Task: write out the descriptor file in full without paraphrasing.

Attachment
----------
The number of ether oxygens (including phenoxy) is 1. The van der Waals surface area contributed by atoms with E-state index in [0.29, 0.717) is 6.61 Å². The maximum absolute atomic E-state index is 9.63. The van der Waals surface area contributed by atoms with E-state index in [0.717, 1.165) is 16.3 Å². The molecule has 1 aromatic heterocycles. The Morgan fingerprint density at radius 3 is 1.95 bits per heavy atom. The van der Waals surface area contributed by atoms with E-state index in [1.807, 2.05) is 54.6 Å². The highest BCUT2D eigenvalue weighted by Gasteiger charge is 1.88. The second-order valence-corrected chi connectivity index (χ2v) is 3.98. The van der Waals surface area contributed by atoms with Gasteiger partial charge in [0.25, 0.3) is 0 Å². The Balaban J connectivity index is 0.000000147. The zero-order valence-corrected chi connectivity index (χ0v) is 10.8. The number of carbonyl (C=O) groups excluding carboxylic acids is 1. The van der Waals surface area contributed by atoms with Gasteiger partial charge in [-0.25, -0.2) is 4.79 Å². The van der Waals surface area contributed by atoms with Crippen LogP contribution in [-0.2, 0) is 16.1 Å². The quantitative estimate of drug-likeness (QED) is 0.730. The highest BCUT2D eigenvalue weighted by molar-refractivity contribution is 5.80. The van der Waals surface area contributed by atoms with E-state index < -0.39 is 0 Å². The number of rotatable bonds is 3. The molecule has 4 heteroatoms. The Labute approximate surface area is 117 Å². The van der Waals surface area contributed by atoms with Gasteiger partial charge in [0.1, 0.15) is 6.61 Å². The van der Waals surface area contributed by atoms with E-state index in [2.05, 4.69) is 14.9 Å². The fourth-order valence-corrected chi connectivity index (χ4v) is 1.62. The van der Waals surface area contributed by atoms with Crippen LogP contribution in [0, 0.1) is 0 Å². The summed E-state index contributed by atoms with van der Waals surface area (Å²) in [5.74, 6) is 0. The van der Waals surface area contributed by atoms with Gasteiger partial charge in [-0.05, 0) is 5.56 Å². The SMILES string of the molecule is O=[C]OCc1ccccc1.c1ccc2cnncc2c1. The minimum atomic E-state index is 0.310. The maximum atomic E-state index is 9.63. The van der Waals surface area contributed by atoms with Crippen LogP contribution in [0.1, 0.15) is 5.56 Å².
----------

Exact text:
The number of ether oxygens (including phenoxy) is 1. The van der Waals surface area contributed by atoms with E-state index in [0.29, 0.717) is 6.61 Å². The maximum absolute atomic E-state index is 9.63. The van der Waals surface area contributed by atoms with E-state index in [0.717, 1.165) is 16.3 Å². The molecule has 1 aromatic heterocycles. The Morgan fingerprint density at radius 3 is 1.95 bits per heavy atom. The van der Waals surface area contributed by atoms with E-state index in [1.807, 2.05) is 54.6 Å². The highest BCUT2D eigenvalue weighted by Gasteiger charge is 1.88. The second-order valence-corrected chi connectivity index (χ2v) is 3.98. The van der Waals surface area contributed by atoms with Gasteiger partial charge in [0.25, 0.3) is 0 Å². The Balaban J connectivity index is 0.000000147. The zero-order valence-corrected chi connectivity index (χ0v) is 10.8. The number of carbonyl (C=O) groups excluding carboxylic acids is 1. The van der Waals surface area contributed by atoms with Gasteiger partial charge in [-0.25, -0.2) is 4.79 Å². The van der Waals surface area contributed by atoms with Crippen LogP contribution in [-0.2, 0) is 16.1 Å². The quantitative estimate of drug-likeness (QED) is 0.730. The highest BCUT2D eigenvalue weighted by molar-refractivity contribution is 5.80. The van der Waals surface area contributed by atoms with E-state index < -0.39 is 0 Å². The number of rotatable bonds is 3. The molecule has 4 heteroatoms. The Labute approximate surface area is 117 Å². The van der Waals surface area contributed by atoms with Gasteiger partial charge in [0.1, 0.15) is 6.61 Å². The van der Waals surface area contributed by atoms with E-state index in [2.05, 4.69) is 14.9 Å². The fourth-order valence-corrected chi connectivity index (χ4v) is 1.62. The van der Waals surface area contributed by atoms with Crippen LogP contribution in [0, 0.1) is 0 Å². The summed E-state index contributed by atoms with van der Waals surface area (Å²) in [5.74, 6) is 0. The van der Waals surface area contributed by atoms with Gasteiger partial charge in [-0.05, 0) is 5.56 Å². The SMILES string of the molecule is O=[C]OCc1ccccc1.c1ccc2cnncc2c1. The minimum atomic E-state index is 0.310. The maximum atomic E-state index is 9.63. The van der Waals surface area contributed by atoms with Crippen LogP contribution in [0.1, 0.15) is 5.56 Å².